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Australian philosopher, literary critic, legal scholar, and professional writer. Based in Newcastle, NSW. Author of FREEDOM OF RELIGION AND THE SECULAR STATE (2012), HUMANITY ENHANCED (2014), and THE MYSTERY OF MORAL AUTHORITY (2016).

Sunday, March 08, 2009

Atheists and agnostics

Often, in discussions of atheism on the internet, an issue arises about the distinction between atheism and agnosticism. Sometimes it takes the form of an atheist pressing someone who prefers to call herself "an agnostic" to accept the label of "atheist". Personally, I think that people should label themselves how they wish, or avoid labels if they want (and can). Still, this issue arises very commonly: I won't even start to provide links to prove it; you'll have to take my word for it, if you haven't had the same experience. So, maybe it's worth trying to get the distinction clear.

First, it seems that there is an overlap between atheism and agnosticism. As I understand it, an agnostic is someone who claims to lack knowledge (as to the existence of God - though the expression is sometimes extended by analogy as in "I'm agnostic about whether Obama made a good choice for Secretary of State").

Theists can't also be agnostic, or if I'm wrong and there is some overlap between theism and agnosticism it certainly cannot be typical. Many theists do claim to have knowledge, even if they also claim that knowledge can be based on something like a leap of faith or the hearing of an inner voice, or the possession of a supposedly innate conviction. They may be wrong about all this - I believe that they are - but they do claim to have knowledge of the existence of their god of choice. Putting it another way, they believe that their belief in the existence of this being is appropriately justified.

As for atheists, I work with the concept that an atheist is someone who has no belief that God or gods exist. Such a person may also say that they do not have knowledge that these beings don't exist. They believe there's no justification for a confident claim either way. There's no inconsistency between being an atheist and also being an agnostic in those senses.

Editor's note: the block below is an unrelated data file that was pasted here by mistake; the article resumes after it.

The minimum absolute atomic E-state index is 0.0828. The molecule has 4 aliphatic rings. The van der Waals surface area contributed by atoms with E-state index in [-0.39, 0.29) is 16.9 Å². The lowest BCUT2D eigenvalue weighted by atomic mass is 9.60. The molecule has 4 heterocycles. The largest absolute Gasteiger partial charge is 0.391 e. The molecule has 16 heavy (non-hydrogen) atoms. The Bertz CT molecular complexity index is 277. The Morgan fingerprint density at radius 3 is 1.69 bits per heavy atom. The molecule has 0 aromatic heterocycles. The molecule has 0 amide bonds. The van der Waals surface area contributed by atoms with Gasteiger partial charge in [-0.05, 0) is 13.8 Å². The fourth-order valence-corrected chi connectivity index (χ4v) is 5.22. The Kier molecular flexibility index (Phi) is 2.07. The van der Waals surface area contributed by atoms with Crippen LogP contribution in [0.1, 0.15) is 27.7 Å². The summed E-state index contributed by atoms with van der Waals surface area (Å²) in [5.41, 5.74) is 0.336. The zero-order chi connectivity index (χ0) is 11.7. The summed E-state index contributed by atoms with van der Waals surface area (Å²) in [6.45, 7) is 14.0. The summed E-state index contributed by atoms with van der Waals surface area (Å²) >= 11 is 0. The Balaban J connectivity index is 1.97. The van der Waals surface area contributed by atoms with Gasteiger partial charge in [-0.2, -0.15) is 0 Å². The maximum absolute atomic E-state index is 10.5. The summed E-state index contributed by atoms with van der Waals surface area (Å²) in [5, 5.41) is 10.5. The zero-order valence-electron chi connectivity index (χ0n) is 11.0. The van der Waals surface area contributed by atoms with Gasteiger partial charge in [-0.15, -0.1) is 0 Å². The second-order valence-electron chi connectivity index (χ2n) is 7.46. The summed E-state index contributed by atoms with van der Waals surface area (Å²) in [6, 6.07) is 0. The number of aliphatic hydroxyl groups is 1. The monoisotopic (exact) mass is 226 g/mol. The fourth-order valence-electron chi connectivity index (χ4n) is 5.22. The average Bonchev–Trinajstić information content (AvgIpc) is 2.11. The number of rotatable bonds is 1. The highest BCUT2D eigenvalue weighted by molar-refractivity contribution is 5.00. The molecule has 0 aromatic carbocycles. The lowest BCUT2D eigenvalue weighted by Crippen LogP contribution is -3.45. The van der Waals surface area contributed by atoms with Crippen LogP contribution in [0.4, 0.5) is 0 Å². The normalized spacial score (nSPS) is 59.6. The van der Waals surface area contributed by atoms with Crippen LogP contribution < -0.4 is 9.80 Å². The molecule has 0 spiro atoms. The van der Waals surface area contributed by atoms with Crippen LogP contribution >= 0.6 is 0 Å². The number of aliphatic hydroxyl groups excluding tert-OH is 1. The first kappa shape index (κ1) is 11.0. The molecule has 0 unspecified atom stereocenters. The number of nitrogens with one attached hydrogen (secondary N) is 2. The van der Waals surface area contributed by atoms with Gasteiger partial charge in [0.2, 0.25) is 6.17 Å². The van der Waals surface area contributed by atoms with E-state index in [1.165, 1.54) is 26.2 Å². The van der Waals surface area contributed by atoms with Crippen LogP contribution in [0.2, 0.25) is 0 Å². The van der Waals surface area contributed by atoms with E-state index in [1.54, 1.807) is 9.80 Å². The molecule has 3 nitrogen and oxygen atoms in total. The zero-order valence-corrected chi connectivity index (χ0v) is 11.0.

Still, some atheists make stronger claims. To do so, it is not necessary to claim anything as strong as certainty. You can have an appropriately justified belief that falls well short of certainty. It seems to me that you can have an appropriately justified belief that at least some gods don't exist, and at the same time you can have the belief that your belief is justified, so you express it with confidence. E.g., I have what I consider an appropriately justified belief that Zeus does not exist - there is plenty of evidence that Zeus is man-made, essentially a fictional character. For example, the existence of this being is not required to explain lightning and rain, no such being has ever been reliably encountered on Mount Olympus or anywhere else, the stories relating to Zeus are implausible beyond their cultural setting (why is the lifestyle of this being such an ancient Greek one?), and so on. Attempts to save the existence of Zeus from such criticisms would appear ad hoc and even desperate, despite the fact that it is logically possible that a being something like this exists somewhere in the Universe.